We can have two methods with same name and parameters but the order of parameters is different.

Example:

In this scenario, method overloading works but internally JVM treat it as method having different type of arguments

  
class Demo{

    public void get(String name,  int id)
   { 
System.out.println("Company Name :"+ name);
  System.out.println("Company Id :"+ id); 
    } 

    public void get(int id, String name)
   { 
System.out.println("Company Id :"+ id); 
  System.out.println("Company Name :"+ name);
    } 
} 

class MethodDemo8{ 
    public static void main (String[] args) { 
  Demo obj = new Demo();
  obj.get("Cherry", 1);
  obj.get("Jhon", 2);
    } 
}

parameter-different-method-overloading

Overloading main Method

In Java, we can overload the main() method using different number and types of parameter but the JVM only understand the original main() method.

Example:

In this example, we created three main() methods having different parameter types.

  
public class MethodDemo10{ 
    public static void main(intargs) 
    { 
System.out.println("Main Method with int argument Executing"); 
  System.out.println(args);
    } 
    public static void main(char args) 
    { 
System.out.println("Main Method with char argument Executing");
  System.out.println(args); 
    } 
    public static void main(Double[] args) 
    { 
System.out.println("Main Method with Double Executing");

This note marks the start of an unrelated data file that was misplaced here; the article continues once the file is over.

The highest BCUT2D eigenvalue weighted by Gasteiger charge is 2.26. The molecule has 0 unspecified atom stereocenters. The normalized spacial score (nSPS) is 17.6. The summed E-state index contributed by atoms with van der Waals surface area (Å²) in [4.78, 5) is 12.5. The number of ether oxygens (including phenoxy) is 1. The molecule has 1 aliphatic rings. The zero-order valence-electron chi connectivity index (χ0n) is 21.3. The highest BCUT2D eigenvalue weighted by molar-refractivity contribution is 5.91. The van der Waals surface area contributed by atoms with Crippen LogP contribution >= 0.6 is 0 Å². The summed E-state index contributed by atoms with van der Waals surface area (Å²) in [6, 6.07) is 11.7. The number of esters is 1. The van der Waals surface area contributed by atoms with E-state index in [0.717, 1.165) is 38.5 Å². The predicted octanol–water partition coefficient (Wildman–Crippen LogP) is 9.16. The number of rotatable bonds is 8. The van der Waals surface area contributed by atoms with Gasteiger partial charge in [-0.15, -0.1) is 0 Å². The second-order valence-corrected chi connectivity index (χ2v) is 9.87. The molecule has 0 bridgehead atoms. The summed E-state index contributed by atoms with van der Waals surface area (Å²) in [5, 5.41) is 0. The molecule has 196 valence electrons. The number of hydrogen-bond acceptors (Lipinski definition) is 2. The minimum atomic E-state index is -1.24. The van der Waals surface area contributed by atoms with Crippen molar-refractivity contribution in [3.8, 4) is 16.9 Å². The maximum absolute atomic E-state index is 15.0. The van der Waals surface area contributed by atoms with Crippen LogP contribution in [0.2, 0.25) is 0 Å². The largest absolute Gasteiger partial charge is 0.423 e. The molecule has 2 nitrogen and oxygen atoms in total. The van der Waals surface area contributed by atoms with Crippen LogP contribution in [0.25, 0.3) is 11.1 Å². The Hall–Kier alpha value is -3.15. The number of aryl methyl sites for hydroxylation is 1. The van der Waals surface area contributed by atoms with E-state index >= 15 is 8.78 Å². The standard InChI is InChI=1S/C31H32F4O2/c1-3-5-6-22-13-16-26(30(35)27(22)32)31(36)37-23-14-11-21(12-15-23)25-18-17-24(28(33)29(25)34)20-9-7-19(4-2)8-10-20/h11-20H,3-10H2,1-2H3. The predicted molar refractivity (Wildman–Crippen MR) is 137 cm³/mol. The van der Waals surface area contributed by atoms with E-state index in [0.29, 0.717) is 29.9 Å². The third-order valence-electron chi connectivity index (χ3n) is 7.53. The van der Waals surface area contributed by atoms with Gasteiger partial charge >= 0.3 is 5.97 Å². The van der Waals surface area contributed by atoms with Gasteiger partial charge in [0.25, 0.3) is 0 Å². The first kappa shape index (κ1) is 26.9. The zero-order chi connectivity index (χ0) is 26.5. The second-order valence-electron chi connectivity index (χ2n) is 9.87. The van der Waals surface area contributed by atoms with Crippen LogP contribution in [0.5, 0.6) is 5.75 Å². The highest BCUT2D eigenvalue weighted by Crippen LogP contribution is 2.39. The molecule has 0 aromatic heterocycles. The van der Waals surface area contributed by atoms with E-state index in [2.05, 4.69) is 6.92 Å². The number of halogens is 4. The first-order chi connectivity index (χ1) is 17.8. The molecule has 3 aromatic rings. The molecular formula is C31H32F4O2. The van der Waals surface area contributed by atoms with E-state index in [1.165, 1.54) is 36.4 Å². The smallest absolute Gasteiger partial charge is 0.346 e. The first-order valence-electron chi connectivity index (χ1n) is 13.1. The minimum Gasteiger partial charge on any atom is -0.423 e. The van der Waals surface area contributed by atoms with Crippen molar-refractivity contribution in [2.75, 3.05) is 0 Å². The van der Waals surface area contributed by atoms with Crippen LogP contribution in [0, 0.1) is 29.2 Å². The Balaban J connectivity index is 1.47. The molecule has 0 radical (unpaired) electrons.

System.out.println(args);
    } 
    public static void main(String[] args) 
    { 
System.out.println("Original main Executing"); 
  MethodDemo10.main(12);
  MethodDemo10.main('c');
  MethodDemo10.main(1236);
    } 
}
  

overloading-main


Method overloading and null error

This is a general issue when working with objects, if same name methods having reference type parameters then be careful while passing arguments.

Below is an example in which you will know how a null value can cause an error when methods are overloaded.

Example:

Null value is a default value for all the reference types. It created ambiguity to JVM that reports error.

  
public class Demo 
{ 
    public void test(Integer i) 
    { 
System.out.println("test(Integer ) "); 
    } 
    public void test(String name) 
    { 
System.out.println("test(String ) "); 
    } 
    public static void main(String [] args) 
    { 
        Demo obj = new Demo();  
obj.test(null); 
    } 
}
  

The method test(Integer) is ambiguous for the type Demo

Reason:

The main reason for getting the compile time error in the above example is that here we have Integer and String as arguments which are not primitive data types in java and this type of argument do not accept any null value. When the null value is passed the compiler gets confused which method is to be selected as both the methods in the above example are accepting null.

However, we can solve this to pass specific reference type rather than value.

Example:

In this example, we are passing specific type argument rather than null value.

   
public class MethodDemo9 
{ 
    public void test(Integer i) 
    { 
System.out.println("Method ==> test(Integer)"); 
    } 
    public void test(String name) 
    { 
System.out.println("Method ==> test(String) "); 
    } 
    public static void main(String [] args) 
    { 
        MethodDemo9 obj = new MethodDemo9 ();  
  Integer a = null;
obj.test(a);
  String b = null;
obj.test(b); 
    } 
}
   

method-overloading-null-error